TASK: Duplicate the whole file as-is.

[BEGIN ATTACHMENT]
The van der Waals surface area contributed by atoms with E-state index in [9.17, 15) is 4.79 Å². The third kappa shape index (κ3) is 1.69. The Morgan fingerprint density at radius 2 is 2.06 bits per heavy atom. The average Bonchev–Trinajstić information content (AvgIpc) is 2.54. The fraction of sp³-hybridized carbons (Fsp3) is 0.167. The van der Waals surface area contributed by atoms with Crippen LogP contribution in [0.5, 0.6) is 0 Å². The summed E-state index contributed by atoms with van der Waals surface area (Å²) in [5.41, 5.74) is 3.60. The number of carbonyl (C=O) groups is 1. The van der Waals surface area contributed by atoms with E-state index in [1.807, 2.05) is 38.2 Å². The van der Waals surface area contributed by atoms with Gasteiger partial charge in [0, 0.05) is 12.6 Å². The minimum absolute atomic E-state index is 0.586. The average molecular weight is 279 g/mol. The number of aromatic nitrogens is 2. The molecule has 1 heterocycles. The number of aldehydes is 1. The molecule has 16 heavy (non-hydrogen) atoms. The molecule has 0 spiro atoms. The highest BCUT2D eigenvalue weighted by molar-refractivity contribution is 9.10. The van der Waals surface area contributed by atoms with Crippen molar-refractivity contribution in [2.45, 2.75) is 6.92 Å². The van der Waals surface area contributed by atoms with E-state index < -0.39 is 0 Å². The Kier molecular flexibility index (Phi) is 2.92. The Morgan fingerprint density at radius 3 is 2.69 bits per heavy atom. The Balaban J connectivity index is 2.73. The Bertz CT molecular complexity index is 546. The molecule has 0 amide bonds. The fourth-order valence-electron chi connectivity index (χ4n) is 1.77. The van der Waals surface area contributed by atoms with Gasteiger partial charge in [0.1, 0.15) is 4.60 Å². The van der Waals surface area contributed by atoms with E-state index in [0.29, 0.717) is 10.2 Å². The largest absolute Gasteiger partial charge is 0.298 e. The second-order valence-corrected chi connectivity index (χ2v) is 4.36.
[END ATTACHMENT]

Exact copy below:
The van der Waals surface area contributed by atoms with E-state index in [9.17, 15) is 4.79 Å². The third kappa shape index (κ3) is 1.69. The Morgan fingerprint density at radius 2 is 2.06 bits per heavy atom. The average Bonchev–Trinajstić information content (AvgIpc) is 2.54. The fraction of sp³-hybridized carbons (Fsp3) is 0.167. The van der Waals surface area contributed by atoms with Crippen LogP contribution in [0.5, 0.6) is 0 Å². The summed E-state index contributed by atoms with van der Waals surface area (Å²) in [5.41, 5.74) is 3.60. The number of carbonyl (C=O) groups is 1. The van der Waals surface area contributed by atoms with E-state index in [1.807, 2.05) is 38.2 Å². The van der Waals surface area contributed by atoms with Gasteiger partial charge in [0, 0.05) is 12.6 Å². The minimum absolute atomic E-state index is 0.586. The average molecular weight is 279 g/mol. The number of aromatic nitrogens is 2. The molecule has 1 heterocycles. The number of aldehydes is 1. The molecule has 16 heavy (non-hydrogen) atoms. The molecule has 0 spiro atoms. The highest BCUT2D eigenvalue weighted by molar-refractivity contribution is 9.10. The van der Waals surface area contributed by atoms with Crippen molar-refractivity contribution in [2.45, 2.75) is 6.92 Å². The van der Waals surface area contributed by atoms with E-state index < -0.39 is 0 Å². The Kier molecular flexibility index (Phi) is 2.92. The Morgan fingerprint density at radius 3 is 2.69 bits per heavy atom. The Balaban J connectivity index is 2.73. The Bertz CT molecular complexity index is 546. The molecule has 0 amide bonds. The fourth-order valence-electron chi connectivity index (χ4n) is 1.77. The van der Waals surface area contributed by atoms with Gasteiger partial charge in [0.1, 0.15) is 4.60 Å². The van der Waals surface area contributed by atoms with E-state index in [0.29, 0.717) is 10.2 Å². The largest absolute Gasteiger partial charge is 0.298 e. The second-order valence-corrected chi connectivity index (χ2v) is 4.36.